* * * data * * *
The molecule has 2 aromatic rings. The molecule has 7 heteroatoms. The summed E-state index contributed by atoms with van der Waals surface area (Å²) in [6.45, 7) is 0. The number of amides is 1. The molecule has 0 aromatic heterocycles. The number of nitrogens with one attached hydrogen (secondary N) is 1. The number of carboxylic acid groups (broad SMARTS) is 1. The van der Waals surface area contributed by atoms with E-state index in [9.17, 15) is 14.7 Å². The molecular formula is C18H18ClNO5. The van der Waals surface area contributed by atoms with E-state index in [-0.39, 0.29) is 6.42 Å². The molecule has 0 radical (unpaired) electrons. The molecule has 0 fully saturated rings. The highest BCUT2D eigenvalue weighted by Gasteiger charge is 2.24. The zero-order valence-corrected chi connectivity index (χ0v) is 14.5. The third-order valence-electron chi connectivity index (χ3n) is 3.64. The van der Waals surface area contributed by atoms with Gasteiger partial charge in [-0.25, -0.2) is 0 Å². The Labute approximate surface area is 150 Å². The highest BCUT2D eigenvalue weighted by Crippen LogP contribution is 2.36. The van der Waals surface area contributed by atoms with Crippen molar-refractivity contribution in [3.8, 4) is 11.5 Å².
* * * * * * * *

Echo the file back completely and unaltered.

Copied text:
The molecule has 2 aromatic rings. The molecule has 7 heteroatoms. The summed E-state index contributed by atoms with van der Waals surface area (Å²) in [6.45, 7) is 0. The number of amides is 1. The molecule has 0 aromatic heterocycles. The number of nitrogens with one attached hydrogen (secondary N) is 1. The number of carboxylic acid groups (broad SMARTS) is 1. The van der Waals surface area contributed by atoms with E-state index in [9.17, 15) is 14.7 Å². The molecular formula is C18H18ClNO5. The van der Waals surface area contributed by atoms with E-state index in [-0.39, 0.29) is 6.42 Å². The molecule has 0 radical (unpaired) electrons. The molecule has 0 fully saturated rings. The highest BCUT2D eigenvalue weighted by Gasteiger charge is 2.24. The zero-order valence-corrected chi connectivity index (χ0v) is 14.5. The third-order valence-electron chi connectivity index (χ3n) is 3.64. The van der Waals surface area contributed by atoms with Gasteiger partial charge in [-0.25, -0.2) is 0 Å². The Labute approximate surface area is 150 Å². The highest BCUT2D eigenvalue weighted by Crippen LogP contribution is 2.36. The van der Waals surface area contributed by atoms with Crippen molar-refractivity contribution in [3.8, 4) is 11.5 Å².